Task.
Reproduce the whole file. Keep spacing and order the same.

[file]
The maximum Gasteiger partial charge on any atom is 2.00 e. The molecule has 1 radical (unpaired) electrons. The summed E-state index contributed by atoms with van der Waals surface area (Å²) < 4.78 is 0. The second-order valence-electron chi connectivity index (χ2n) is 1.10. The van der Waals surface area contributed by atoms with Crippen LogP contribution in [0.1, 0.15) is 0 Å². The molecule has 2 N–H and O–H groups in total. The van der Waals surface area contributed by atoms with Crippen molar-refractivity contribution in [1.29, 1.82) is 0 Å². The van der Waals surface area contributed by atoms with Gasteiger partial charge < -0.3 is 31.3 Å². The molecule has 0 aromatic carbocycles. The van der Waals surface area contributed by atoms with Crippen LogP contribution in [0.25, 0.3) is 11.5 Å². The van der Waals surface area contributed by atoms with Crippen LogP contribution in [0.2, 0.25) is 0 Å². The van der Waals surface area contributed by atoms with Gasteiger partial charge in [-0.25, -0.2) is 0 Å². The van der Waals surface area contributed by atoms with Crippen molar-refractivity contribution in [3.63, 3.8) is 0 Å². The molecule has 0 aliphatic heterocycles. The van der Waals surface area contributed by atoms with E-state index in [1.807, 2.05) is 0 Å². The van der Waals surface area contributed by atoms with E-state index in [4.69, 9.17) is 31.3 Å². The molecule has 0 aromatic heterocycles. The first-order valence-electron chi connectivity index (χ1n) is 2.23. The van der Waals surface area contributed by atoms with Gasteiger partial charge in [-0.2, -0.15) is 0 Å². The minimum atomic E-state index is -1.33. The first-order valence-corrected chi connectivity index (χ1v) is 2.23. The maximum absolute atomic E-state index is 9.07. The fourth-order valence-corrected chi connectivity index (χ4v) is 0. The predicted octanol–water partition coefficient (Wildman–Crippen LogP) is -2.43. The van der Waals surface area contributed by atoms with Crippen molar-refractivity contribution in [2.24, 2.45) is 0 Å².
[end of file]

The maximum Gasteiger partial charge on any atom is 2.00 e. The molecule has 1 radical (unpaired) electrons. The summed E-state index contributed by atoms with van der Waals surface area (Å²) < 4.78 is 0. The second-order valence-electron chi connectivity index (χ2n) is 1.10. The van der Waals surface area contributed by atoms with Crippen LogP contribution in [0.1, 0.15) is 0 Å². The molecule has 2 N–H and O–H groups in total. The van der Waals surface area contributed by atoms with Crippen molar-refractivity contribution in [1.29, 1.82) is 0 Å². The van der Waals surface area contributed by atoms with Gasteiger partial charge < -0.3 is 31.3 Å². The molecule has 0 aromatic carbocycles. The van der Waals surface area contributed by atoms with Crippen LogP contribution in [0.25, 0.3) is 11.5 Å². The van der Waals surface area contributed by atoms with Crippen LogP contribution in [0.2, 0.25) is 0 Å². The van der Waals surface area contributed by atoms with Gasteiger partial charge in [-0.25, -0.2) is 0 Å². The van der Waals surface area contributed by atoms with Crippen molar-refractivity contribution in [3.63, 3.8) is 0 Å². The molecule has 0 aliphatic heterocycles. The van der Waals surface area contributed by atoms with E-state index in [1.807, 2.05) is 0 Å². The van der Waals surface area contributed by atoms with E-state index in [4.69, 9.17) is 31.3 Å². The molecule has 0 aromatic heterocycles. The first-order valence-electron chi connectivity index (χ1n) is 2.23. The van der Waals surface area contributed by atoms with Gasteiger partial charge in [-0.2, -0.15) is 0 Å². The minimum atomic E-state index is -1.33. The first-order valence-corrected chi connectivity index (χ1v) is 2.23. The maximum absolute atomic E-state index is 9.07. The fourth-order valence-corrected chi connectivity index (χ4v) is 0. The predicted octanol–water partition coefficient (Wildman–Crippen LogP) is -2.43. The van der Waals surface area contributed by atoms with Crippen molar-refractivity contribution in [2.24, 2.45) is 0 Å².